The ERS-2 satellite is scheduled to reenter Earth’s atmosphere

The ERS-2 satellite is scheduled to reenter Earth’s atmosphere

www (nasa world map credits)
Photo: @imaginima | iStock

Nearly 30 years after its launch, the European Space Agency (ESA) is closely monitoring the descent of the ERS-2 satellite as it hurtles into Earth’s atmosphere.

The satellite, which was launched in 1995, is expected to break up upon re-entering the atmosphere, with most of its fragments burning up. Despite the anticipation surrounding this event, the exact time and location of reentry remain uncertain due to the unpredictable nature of solar activity.

When will the satellite return to Earth?

According to the latest forecast released by the European Space Agency on Monday, the satellite is believed to re-enter Earth’s atmosphere at around 11:14 a.m. on Wednesday. However, there is a window of uncertainty up to 15 hours before or after the expected time, due to solar fluctuations.

In preparation for this event, the European Space Agency has been closely monitoring ERS-2 and recently released images showing its descent into the atmosphere. These images, taken between January 14 and February 3, provide a visual look at the satellite’s journey as it approaches its inevitable return.

What has happened since the original launch?

Since its launch, ERS-2 has been a vital asset to Earth observation, providing valuable data on various aspects of the planet’s environment.

Thanks to its advanced technology, the satellite has contributed to our understanding of atmospheric chemistry, ocean behavior, and the impact of human activity on the environment.

The satellite does not pose a great danger

As ERS-2 approached its final descent, its altitude dropped significantly, from more than 300 to about 200 kilometers. The satellite is currently descending at a speed of more than 10 kilometers per day, and its descent is rapidly accelerating.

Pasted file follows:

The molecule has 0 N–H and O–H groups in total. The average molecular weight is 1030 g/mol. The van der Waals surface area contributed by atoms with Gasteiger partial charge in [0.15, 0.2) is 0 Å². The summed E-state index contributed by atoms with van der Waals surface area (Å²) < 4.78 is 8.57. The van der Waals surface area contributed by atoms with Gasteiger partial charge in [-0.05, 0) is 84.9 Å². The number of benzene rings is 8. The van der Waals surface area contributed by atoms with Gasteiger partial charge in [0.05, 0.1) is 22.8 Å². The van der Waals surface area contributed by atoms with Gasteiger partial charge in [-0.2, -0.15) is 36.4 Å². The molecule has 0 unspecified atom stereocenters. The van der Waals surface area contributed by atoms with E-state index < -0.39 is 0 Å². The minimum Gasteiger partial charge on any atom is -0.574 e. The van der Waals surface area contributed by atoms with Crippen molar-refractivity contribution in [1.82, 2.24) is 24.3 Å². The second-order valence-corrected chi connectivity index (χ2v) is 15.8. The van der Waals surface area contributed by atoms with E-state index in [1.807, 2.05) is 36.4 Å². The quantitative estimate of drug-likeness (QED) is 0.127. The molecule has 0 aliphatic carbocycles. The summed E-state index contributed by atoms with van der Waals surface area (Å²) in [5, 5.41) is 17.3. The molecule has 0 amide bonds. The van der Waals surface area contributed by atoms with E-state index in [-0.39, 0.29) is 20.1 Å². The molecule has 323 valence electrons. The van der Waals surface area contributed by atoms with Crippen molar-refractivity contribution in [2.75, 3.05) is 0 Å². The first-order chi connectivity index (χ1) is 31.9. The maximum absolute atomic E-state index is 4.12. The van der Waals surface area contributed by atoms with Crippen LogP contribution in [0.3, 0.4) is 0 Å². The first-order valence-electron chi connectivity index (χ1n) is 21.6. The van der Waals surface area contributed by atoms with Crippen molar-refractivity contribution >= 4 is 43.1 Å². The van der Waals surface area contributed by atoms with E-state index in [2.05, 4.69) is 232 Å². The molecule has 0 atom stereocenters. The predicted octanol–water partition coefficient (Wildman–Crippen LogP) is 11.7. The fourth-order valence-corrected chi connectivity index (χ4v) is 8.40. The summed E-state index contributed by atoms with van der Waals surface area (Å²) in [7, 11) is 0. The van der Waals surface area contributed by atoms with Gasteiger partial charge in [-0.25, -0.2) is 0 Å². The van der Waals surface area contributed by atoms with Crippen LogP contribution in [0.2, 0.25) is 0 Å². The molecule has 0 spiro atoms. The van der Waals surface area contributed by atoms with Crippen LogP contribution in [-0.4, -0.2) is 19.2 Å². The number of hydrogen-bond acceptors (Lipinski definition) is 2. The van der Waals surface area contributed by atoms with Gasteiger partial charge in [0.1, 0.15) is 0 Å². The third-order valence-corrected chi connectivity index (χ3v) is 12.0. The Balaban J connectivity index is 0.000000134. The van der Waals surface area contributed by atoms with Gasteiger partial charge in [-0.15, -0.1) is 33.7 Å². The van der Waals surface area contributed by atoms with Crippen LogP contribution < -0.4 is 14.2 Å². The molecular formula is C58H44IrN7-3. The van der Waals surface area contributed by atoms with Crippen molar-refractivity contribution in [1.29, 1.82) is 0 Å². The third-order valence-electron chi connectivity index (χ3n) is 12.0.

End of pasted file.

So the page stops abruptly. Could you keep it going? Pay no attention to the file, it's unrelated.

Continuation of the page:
Once it reaches an altitude of about 80 kilometers, the satellite will begin to disintegrate, eventually disintegrating and burning up in Earth’s atmosphere.

While some fragments may survive the return process, the European Space Agency stresses that they are not expected to pose any significant risk, as they will likely fall into the ocean rather than populated areas.

The European Space Agency decided to deorbit ERS-2 after 16 years of operation. By using the remaining fuel on board, the satellite’s altitude was reduced from 785 km to 573 km, significantly reducing the risk of collision with other objects in space. This deliberate deorbit shortened the satellite’s time in orbit after the end of its mission from more than 100 years to less than 15 years.

As ERS-2 approaches its expected return to Earth’s atmosphere, ESA continues to monitor its descent and provide updates on the situation.

While uncertainties remain about the exact timing and location of reentry, the agency assures the public that the risks associated with satellite reentry are minimal.

Editor Recommended Articles

You may also like...

Leave a Reply

Your email address will not be published. Required fields are marked *